You can see the arc of our animation. Now, you can adjust the Framing Offset. The Framing Offset just adjusts the final placement of the camera as it frames the object. I liked how that was set up, so I am going to leave it alone. One thing you might want to look at is this Path Offset. See, this is a motion path that was created and if we adjust the offset by clicking and dragging on one of the numbers, let's click and drag-- I'm dragging to the right here--and we'll click and drag the Y axis to offset to a value of 2000.
Let's just see what this looks like. Now, it's going to take a second to render the scene, but you should notice a significant difference in how the animation actually happens. Notice now I'm getting this kind of crazy animation. And if we scrub through, you'll see the camera kind of spins up and then orients down. It kind of gives that a crazy roller-coaster effect. Now, to see what this looks like, we can just switch back to our camera view here, and rather than loading up a RAM Preview, let's just go ahead and see if we can watch a playback to see exactly what it looks like, just by pressing the play button.
Now, up in upper-left corner here I'm looking, it's only showing me 6, 7, 8 frames a second. I think that that's kind of cool how it landed sort of harsh, but I really don't like how it's out in the purple by itself for an extended period of time. So I'll just stop that playback here and switch back to my OutsideView camera and change my Path Offset on the Y axis back to 0. Obviously, this Path Offset at 2000 was a little ridiculous, but I just kind of wanted to show you how much you can adjust the actual move of the camera itself by adjusting the Path Offset parameters, so I'll set this back to 0 here.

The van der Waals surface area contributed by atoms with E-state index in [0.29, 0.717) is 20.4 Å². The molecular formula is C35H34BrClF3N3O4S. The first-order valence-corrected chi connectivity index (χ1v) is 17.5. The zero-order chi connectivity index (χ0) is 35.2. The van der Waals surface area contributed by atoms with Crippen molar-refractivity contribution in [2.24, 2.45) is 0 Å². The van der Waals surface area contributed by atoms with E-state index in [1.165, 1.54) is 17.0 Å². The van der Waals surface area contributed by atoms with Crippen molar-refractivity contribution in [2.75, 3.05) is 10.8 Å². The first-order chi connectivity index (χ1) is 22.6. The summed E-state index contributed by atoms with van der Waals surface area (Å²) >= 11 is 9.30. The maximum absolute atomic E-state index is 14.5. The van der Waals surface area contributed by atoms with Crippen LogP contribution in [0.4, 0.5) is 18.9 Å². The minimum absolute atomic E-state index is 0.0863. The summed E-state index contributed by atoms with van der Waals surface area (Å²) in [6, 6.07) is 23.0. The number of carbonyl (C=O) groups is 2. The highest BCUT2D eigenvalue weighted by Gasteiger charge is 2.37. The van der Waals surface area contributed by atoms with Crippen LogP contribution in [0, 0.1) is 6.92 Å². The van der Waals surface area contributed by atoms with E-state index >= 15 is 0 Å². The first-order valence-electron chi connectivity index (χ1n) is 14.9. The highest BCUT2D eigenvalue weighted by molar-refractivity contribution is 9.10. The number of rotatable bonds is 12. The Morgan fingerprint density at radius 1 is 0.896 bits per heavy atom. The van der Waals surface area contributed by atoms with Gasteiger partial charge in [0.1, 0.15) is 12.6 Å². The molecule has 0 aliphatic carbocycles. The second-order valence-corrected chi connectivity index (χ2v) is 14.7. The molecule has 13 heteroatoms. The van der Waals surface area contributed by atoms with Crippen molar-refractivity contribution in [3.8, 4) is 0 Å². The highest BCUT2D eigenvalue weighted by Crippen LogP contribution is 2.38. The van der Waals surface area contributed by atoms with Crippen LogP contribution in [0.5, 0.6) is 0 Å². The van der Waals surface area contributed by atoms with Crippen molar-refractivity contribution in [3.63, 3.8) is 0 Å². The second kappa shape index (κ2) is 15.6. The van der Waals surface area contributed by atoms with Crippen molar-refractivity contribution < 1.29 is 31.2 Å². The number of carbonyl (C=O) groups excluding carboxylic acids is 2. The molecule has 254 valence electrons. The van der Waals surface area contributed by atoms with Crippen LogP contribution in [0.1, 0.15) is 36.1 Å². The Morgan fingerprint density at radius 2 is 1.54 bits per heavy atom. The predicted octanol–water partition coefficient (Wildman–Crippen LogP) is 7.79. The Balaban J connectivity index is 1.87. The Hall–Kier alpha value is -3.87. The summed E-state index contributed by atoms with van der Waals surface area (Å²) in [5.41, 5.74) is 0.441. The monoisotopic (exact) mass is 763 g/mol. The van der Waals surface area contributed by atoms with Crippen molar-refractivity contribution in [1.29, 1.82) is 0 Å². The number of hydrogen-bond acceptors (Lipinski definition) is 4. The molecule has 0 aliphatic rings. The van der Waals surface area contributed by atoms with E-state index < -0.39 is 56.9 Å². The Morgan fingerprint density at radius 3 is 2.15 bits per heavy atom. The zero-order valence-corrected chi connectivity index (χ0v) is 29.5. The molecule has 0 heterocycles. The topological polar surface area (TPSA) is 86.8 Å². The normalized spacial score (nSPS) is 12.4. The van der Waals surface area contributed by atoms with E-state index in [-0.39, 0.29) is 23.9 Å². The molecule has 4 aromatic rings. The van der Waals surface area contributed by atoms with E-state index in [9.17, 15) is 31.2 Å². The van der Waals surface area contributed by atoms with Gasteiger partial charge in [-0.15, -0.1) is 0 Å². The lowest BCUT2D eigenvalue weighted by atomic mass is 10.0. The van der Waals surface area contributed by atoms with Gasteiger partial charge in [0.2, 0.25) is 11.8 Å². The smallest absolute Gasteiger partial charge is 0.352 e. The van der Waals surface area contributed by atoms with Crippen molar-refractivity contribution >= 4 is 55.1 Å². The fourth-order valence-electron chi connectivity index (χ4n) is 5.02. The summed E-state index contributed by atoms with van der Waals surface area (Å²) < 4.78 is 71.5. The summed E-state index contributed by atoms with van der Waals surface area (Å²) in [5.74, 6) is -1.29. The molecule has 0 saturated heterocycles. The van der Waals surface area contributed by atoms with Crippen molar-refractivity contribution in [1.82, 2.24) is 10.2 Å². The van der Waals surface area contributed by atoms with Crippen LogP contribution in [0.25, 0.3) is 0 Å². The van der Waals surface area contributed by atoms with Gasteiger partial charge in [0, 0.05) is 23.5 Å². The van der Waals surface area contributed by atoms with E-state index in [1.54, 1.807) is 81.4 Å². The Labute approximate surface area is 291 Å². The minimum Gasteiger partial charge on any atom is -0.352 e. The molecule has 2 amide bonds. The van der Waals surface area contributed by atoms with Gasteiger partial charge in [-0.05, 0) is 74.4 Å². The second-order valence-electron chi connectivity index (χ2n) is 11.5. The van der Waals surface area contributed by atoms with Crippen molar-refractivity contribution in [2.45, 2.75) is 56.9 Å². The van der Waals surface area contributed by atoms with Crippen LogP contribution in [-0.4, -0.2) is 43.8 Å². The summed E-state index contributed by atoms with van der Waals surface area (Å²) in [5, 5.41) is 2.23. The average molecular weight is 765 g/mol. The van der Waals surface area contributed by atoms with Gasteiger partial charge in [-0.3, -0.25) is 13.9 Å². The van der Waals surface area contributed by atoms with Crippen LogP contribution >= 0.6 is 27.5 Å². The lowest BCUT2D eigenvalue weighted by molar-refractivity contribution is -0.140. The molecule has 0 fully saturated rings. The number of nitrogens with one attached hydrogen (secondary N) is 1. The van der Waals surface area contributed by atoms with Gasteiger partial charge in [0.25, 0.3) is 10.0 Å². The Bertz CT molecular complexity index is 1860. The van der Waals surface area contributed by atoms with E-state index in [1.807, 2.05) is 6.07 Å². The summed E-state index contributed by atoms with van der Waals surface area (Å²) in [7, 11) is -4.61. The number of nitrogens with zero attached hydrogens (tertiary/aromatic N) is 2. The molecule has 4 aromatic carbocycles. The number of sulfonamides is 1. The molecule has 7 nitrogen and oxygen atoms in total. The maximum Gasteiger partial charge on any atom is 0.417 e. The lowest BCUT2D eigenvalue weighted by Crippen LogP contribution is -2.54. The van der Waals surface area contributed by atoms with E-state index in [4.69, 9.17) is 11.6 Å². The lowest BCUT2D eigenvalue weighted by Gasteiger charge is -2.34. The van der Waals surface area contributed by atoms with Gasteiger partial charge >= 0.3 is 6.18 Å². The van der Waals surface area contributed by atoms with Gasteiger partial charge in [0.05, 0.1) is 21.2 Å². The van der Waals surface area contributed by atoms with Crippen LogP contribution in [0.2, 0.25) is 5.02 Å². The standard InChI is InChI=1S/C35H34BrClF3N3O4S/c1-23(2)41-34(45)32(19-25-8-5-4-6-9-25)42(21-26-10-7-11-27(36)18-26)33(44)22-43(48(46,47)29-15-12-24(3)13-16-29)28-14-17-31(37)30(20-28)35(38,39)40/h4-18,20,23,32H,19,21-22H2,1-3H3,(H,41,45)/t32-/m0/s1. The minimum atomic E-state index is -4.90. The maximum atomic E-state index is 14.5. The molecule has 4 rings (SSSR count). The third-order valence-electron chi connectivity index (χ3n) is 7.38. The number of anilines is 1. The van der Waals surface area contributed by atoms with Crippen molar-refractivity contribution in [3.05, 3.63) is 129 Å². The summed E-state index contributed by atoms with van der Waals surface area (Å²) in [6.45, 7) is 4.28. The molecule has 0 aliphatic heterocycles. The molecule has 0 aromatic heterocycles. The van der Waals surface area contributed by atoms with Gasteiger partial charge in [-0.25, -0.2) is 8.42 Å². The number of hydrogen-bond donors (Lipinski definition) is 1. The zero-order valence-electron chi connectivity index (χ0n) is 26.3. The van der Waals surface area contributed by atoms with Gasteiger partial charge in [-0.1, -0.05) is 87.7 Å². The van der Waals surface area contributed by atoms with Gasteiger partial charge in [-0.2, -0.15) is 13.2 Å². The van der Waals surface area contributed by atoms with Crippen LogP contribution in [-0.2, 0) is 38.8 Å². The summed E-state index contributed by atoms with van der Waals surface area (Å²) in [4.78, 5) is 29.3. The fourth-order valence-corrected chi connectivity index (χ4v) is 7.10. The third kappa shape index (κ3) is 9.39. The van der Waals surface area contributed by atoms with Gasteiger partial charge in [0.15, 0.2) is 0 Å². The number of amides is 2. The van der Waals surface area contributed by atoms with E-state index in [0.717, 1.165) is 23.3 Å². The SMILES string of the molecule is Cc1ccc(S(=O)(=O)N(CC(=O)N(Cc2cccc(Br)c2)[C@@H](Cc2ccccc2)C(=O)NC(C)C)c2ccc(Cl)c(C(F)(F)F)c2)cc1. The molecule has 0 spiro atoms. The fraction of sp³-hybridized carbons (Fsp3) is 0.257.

For the Orientation, you can have it set to Orient to Current, which is currently how it's trying to orient the scene, or Orient to Final. Let's see what the difference is. See, when you say Orient to Final, what it's going to try and do is get that orientation as close to the final placement as it can, slightly before the final transition. So here, notice the camera is tilting and orienting rather quickly because, again, it's trying to get that final point a little more quickly.
I'll leave this set up like this, but I want to adjust the Position Transition Time and the Rotation Time. Let's drag the Position Transition Time back down to the left. What these percentages refer to are how long it takes to actually get to that transition. For example, that means a value of 50% means the overall length of this behavior-- let's say it's 10 seconds--at 50% Transition Time, at 5 seconds it will reach where it's supposed to be.
Now, if I make this faster by choosing a smaller number, notice we'll get this kind of crazy jerk that happens here in the scene. So instead of making the position move faster, let's make it move a little bit slower, and we'll have the rotation move a little bit faster. This way we'll see the camera start to rotate before the move actually starts to happen. Notice we get a nice arc here and the camera looks like it's kind of peeling out. This will give us more of kind of like a dog-fighter view, where the plane is just sort of banking really hard to get to our next view.
Let's preview what this looks like really quickly by switching our cameras back from the OutsideView to the Camera view. If we move our playhead back to the beginning, we can watch a preview of our animation. And notice the rotation is what's happening first and then the position, and we're getting this kind of more flight-like pattern as we zoom right into our graphic. I don't like how it just kind of slapped to where it was, and that's when I can turn around and adjust the offset of the path apex.
But as you can see, I can sit here and make adjustments to this all day. The one thing that I do want to tell you before we wrap this up is, make sure and pay attention to the transition. Most of the time when you're trying to create an animation, whether it's a camera move or something moving in the scene, you don't want this really harsh transition unless you're trying to create something rather mechanical. So most of the time when I do these framing moves, one of the first things I'll do is adjust the Transition to Ease Both.
Then you can look at Ease Out Time or the Ease Out Curve and see exactly how smooth the transition is as it eases out of being still and back into its final placement. So to wrap up, the Framing behavior does have a lot of different options. Just to understand, when you get ready to start working with the Framing behavior, you might want to go to your Render options and adjust the Resolution down, or the Quality, down a little bit, so as you make your changes, you can get more real-time previews happening faster and faster.